Sheila was thinking so hard, Lucy could almost see the gears turning in her mind. She tried to read the plaque, but it wasn’t in English. She asked Tash to read it again.
“Hieroglyphs point ze way to a place of horror.
If you stray off of ze pictures’ path, you will not survive.
Only ze correct direction will be cleared of danger.
Take ze path zat eez ze wrong way,
To reach your destination,” he translated.
Lucy thought hard, but something seemed missing. She looked harder at the plaque. She noticed a couple of tiny scratches engraved on the side. It was in the same language as the rest of the plaque. “Hey, Tash, come here!” Lucy’s excitement made everyone look up. “There is more here.”
Tash glanced at the letters. “P.S. two of these lines are false!” he read with growing excitement, which soon faded. “But ve don’t know vich lines are bad,” he said in a defeated voice.
“Tash, that’s the kind of attitude that could get you killed. What we need is to go through this one more time,” Lucy declared.
Tash groaned and repeated the words. Either the first or fourth line can be false, Lucy thought despairingly. If the fourth line is wrong, we will be heading to a place of horrors. If the first line is wrong, we will still head in the wrong direction. So, both lines have to be wrong, because we have to go the right way to reach good stuff.
“Guys!” she announced excitedly, and everyone glanced up. “I know what’s wrong!”
“Are you going to tell us or do we have to stand here all night?” Skylar snapped.
“It’s the first and fourth lines,” she told everyone.
There was silence as they double-checked her logic. At last, they all nodded in agreement. “You’re right,” a boy grunted. His nametag read: Morro.
Lucy led the line into the red-walled hallway. Soon, they reached a fork, each point working its way deeper into the maze. She glanced quickly at the image painted on the wall. The picture showed a bear battling a human. The bear had its back to the right fork, and so the human must be trying to get there. But the bear must have cubs there…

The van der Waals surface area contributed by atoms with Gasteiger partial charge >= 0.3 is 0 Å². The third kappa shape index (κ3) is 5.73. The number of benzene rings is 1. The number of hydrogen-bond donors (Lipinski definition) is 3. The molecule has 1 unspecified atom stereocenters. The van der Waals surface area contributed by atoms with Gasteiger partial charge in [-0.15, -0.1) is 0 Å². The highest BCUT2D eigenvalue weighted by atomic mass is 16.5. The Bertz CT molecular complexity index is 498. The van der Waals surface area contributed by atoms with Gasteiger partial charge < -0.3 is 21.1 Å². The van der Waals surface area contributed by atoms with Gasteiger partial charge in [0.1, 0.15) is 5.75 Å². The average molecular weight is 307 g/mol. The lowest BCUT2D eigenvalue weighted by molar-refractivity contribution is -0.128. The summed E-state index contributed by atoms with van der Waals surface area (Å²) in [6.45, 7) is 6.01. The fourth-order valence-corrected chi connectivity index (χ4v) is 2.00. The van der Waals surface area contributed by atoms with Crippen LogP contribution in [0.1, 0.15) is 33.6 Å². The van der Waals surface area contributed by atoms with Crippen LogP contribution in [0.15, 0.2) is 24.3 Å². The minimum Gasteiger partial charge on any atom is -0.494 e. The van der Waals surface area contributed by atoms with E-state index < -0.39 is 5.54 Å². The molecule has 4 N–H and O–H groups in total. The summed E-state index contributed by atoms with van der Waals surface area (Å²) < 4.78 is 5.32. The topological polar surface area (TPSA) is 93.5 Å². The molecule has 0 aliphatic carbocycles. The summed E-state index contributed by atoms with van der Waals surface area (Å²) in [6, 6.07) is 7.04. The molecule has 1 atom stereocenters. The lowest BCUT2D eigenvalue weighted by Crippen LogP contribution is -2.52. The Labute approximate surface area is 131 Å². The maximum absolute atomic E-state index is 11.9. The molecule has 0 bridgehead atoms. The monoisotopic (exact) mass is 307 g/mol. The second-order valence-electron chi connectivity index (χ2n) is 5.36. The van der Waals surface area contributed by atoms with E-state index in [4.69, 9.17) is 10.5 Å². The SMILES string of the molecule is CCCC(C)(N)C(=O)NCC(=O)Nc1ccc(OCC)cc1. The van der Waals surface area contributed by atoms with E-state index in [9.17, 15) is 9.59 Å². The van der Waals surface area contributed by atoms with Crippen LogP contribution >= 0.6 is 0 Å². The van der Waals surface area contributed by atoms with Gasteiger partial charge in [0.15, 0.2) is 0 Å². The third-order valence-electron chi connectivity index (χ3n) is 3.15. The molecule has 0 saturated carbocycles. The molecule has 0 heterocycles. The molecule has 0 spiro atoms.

“It’s obvious that we have to go that way, because the human is trying to get there,” a boy with hair as red as fire interrupted Lucy’s train of thought. “I mean, look at that, they’re only cubs, the mother must have long since passed away.”
“No, look, see? This is crumbling; it’s probably really old. Those cubs will be full grown by now, they’re not immortal,” Sheila pointed out. “And the plaque said that the correct path would be clear of danger, bears aren’t exactly cute and cuddly when they’re older.”
Firehead grumbled loudly. “Well, I’m going that way, and if you want to stop me, tell me a reason I believe.”
“No, Mark, don’t!” a sandy-haired boy cried.
“Go away, Charles, unless you want to come with me,” Mark snarled. Charles backed away, whimpering.
Have it your way, Lucy thought sadly. If we can’t change your mind, no one can.
Mark stalked off in the direction of the bears. The rest of them turned to the left with one last look at Mark. Five minutes after they left the fork, they heard a bloodcurdling yell. “Mark!” they all shouted, and ran back to the split path.
Mark was lying on the floor, unconscious. They debated in a whisper whether they should take Mark with them, in case he came to. Ten minutes later, Skylar was dragging him along the smooth glass floor as they hurriedly walked along the sunset orange corridor.
No other forks came along, although they ran into a couple of dead ends and had to backtrack. At one particular end, however, they couldn’t get out. When they saw the wall, they immediately turned around to go back. But they found one problem—THERE WAS NO WAY OUT. The way that they came in was sealed off by another wall.
“Hey, where’s Charles?” someone cried out. “I can’t see him anywhere!”
He was right; Charles was nowhere to be seen. “He must have been on the other side when the exit closed.” Mike seemed very nervous and jumpy all of a sudden.
Sheila started knocking on the walls again; anyone who didn’t know her before could infer that she like trapdoors and secret passageways a lot.
Suddenly, Sheila exclaimed in surprise as a squeak of hinges and a thud announced that she had found something. She was sitting between a pair of blood red double-doors that had black, stand-out dragon carvings on them; it must have symbolized the Seasonwood Magic Academy. They had found entrance to Master Hetra’s study/office, which also meant no more tricks.
They all exchanged glances with one another before walking in.